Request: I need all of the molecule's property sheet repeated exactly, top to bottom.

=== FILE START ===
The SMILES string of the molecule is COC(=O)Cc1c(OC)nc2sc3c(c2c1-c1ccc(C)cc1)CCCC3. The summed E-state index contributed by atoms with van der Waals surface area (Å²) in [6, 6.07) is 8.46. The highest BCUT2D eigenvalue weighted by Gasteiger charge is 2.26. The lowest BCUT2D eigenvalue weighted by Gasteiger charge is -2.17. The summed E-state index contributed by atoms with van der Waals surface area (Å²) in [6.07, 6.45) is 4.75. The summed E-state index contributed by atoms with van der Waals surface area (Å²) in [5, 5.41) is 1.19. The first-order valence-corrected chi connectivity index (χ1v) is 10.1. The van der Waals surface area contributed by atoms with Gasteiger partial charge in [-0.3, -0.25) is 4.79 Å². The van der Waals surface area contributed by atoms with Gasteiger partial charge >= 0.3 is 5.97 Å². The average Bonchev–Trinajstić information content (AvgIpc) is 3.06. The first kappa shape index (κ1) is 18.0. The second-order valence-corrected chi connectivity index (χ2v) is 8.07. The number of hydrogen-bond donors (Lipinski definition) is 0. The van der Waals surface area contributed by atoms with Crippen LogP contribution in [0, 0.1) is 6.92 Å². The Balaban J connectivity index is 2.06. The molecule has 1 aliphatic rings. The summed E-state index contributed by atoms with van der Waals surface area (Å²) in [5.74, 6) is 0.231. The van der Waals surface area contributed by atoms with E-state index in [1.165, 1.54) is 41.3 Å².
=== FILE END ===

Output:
The SMILES string of the molecule is COC(=O)Cc1c(OC)nc2sc3c(c2c1-c1ccc(C)cc1)CCCC3. The summed E-state index contributed by atoms with van der Waals surface area (Å²) in [6, 6.07) is 8.46. The highest BCUT2D eigenvalue weighted by Gasteiger charge is 2.26. The lowest BCUT2D eigenvalue weighted by Gasteiger charge is -2.17. The summed E-state index contributed by atoms with van der Waals surface area (Å²) in [6.07, 6.45) is 4.75. The summed E-state index contributed by atoms with van der Waals surface area (Å²) in [5, 5.41) is 1.19. The first-order valence-corrected chi connectivity index (χ1v) is 10.1. The van der Waals surface area contributed by atoms with Gasteiger partial charge in [-0.3, -0.25) is 4.79 Å². The van der Waals surface area contributed by atoms with Gasteiger partial charge >= 0.3 is 5.97 Å². The average Bonchev–Trinajstić information content (AvgIpc) is 3.06. The first kappa shape index (κ1) is 18.0. The second-order valence-corrected chi connectivity index (χ2v) is 8.07. The number of hydrogen-bond donors (Lipinski definition) is 0. The van der Waals surface area contributed by atoms with Crippen LogP contribution in [0, 0.1) is 6.92 Å². The Balaban J connectivity index is 2.06. The molecule has 1 aliphatic rings. The summed E-state index contributed by atoms with van der Waals surface area (Å²) in [5.74, 6) is 0.231. The van der Waals surface area contributed by atoms with E-state index in [1.165, 1.54) is 41.3 Å².